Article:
Sensory Perception in Autism: What Can We Learn?

Research output: Contribution to journalReview articlepeer-review


Autism is a neurodevelopmental disorder of unknown etiology. Recently, there has been a growing interest in sensory processing in autism as a core phenotype. However, basic questions remain unanswered. Here, we review the major findings and models of perception in autism and point to methodological issues that have led to conflicting results. We show that popular models of perception in autism, such as the reduced prior hypothesis, cannot explain the many and varied findings. To resolve these issues, we point to the benefits of using rigorous psychophysical methods to study perception in autism. We advocate for perceptual models that provide a detailed explanation of behavior while also taking into account factors such as context, learning, and attention. Furthermore, we demonstrate the importance of tracking changes over the course of development to reveal the causal pathways and compensatory mechanisms. We finally propose a developmental perceptual narrowing account of the condition.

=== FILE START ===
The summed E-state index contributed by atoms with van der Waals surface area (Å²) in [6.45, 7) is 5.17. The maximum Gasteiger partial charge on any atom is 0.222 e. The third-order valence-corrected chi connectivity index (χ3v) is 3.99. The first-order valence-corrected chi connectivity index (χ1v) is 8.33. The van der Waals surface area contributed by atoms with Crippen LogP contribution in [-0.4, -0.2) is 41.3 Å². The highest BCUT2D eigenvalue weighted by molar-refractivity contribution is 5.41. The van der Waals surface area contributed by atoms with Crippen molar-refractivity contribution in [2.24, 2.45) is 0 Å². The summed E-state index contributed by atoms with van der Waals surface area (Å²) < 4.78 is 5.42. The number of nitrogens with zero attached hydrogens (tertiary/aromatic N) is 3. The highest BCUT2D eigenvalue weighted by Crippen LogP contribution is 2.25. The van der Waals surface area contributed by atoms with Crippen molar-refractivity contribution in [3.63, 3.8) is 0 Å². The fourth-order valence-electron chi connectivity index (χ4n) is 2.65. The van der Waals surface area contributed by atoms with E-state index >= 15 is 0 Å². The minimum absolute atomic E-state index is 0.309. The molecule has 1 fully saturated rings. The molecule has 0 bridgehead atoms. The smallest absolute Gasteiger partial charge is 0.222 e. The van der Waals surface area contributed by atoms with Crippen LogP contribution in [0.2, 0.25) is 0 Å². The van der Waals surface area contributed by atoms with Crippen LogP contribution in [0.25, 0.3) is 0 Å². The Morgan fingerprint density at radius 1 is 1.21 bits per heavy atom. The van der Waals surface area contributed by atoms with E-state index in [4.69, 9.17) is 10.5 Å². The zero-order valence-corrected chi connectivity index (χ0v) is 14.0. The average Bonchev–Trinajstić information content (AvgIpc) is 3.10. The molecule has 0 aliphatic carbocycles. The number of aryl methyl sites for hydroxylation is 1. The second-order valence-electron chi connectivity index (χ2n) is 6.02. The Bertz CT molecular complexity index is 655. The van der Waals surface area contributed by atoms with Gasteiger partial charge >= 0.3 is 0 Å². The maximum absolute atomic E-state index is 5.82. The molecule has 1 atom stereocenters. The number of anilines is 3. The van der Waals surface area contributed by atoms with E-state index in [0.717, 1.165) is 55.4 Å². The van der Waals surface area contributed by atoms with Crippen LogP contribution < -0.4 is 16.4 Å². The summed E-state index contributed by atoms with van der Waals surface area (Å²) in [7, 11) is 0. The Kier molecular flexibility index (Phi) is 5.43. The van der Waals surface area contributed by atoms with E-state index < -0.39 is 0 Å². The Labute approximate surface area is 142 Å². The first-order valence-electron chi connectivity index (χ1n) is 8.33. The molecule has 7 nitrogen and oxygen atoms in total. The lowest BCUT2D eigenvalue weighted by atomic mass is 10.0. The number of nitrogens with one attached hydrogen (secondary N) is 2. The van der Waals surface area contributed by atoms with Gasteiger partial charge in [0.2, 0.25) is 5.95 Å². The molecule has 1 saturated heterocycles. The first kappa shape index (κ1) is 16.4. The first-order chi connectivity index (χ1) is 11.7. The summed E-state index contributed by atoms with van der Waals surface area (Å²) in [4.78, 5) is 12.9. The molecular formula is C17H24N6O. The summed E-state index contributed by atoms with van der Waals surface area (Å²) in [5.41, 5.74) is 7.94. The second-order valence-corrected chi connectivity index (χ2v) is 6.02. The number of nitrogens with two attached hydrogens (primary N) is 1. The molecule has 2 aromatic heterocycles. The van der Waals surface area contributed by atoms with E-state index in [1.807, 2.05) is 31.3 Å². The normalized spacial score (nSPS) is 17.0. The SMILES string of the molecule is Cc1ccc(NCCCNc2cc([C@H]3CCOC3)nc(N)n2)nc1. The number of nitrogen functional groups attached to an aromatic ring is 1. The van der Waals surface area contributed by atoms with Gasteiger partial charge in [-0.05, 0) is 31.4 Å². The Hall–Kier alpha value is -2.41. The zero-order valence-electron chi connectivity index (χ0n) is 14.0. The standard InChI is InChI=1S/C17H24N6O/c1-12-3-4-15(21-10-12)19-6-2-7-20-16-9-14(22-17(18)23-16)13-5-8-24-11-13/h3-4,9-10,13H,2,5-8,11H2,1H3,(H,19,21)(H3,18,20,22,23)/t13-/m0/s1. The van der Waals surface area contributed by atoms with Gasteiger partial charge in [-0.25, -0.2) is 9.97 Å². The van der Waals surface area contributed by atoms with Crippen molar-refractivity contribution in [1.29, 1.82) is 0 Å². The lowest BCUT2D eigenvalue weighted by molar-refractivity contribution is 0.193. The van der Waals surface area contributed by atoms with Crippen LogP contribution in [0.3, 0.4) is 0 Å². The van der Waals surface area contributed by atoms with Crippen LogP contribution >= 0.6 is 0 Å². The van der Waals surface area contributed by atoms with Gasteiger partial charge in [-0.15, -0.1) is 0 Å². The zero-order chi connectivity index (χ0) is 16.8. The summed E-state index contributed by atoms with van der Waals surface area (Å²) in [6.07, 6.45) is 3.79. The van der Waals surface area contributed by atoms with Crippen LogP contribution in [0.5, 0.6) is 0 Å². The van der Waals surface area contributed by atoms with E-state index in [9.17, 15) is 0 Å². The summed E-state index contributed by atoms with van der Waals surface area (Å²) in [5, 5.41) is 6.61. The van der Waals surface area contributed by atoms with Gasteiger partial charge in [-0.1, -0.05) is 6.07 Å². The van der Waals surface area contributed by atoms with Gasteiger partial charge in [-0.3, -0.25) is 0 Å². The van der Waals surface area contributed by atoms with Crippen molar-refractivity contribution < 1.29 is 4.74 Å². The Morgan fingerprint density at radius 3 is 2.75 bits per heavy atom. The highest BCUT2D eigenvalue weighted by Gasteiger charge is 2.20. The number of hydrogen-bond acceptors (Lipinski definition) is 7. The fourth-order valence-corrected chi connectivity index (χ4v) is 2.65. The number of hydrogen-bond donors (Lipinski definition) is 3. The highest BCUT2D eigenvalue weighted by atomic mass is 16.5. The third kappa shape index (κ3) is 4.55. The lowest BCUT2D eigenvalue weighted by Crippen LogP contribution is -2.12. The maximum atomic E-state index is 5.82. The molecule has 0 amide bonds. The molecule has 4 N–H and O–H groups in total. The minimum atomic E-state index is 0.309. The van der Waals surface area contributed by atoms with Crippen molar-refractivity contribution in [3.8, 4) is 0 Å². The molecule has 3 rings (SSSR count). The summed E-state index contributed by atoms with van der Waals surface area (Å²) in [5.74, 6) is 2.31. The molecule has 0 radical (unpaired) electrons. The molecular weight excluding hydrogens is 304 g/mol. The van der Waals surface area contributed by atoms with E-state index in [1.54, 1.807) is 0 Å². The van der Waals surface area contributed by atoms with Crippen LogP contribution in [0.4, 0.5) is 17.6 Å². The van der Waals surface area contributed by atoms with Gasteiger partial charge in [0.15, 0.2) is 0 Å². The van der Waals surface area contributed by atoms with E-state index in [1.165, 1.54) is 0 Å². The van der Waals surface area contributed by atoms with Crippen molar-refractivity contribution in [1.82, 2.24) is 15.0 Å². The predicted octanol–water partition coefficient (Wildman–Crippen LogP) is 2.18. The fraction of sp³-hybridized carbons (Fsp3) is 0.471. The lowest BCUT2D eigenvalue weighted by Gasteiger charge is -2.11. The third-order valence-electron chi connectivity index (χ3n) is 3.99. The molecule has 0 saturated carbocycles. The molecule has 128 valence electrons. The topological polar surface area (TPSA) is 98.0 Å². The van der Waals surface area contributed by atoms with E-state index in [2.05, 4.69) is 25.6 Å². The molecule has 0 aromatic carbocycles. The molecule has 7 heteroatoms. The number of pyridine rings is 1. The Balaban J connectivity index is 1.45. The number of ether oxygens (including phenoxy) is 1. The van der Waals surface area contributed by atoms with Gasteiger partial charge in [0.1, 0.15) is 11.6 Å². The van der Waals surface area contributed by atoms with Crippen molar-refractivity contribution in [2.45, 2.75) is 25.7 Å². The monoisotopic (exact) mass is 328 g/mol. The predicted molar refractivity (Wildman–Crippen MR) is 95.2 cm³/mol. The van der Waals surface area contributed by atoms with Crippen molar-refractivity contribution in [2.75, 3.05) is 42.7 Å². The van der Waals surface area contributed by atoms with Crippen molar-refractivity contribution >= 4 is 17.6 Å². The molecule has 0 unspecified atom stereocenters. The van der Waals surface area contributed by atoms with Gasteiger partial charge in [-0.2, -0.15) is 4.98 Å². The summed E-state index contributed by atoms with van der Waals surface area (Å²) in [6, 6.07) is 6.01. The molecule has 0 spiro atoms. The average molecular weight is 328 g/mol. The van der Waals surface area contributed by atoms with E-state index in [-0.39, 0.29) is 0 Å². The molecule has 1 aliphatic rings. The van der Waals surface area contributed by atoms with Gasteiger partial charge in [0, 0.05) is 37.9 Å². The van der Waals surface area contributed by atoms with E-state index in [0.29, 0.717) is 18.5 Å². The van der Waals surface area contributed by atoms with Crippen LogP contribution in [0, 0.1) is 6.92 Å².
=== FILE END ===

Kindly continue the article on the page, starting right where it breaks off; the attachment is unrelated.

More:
Original languageEnglish
Pages (from-to)239-264
Number of pages26
JournalAnnual Review of Vision Science
StatePublished - 15 Sep 2022

Bibliographical note

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  • Bayesian
  • autism
  • development
  • perception
  • perceptual illusions
  • perceptual narrowing
  • psychophysics
  • sensory processing

ASJC Scopus subject areas

  • Clinical Neurology
  • Ophthalmology


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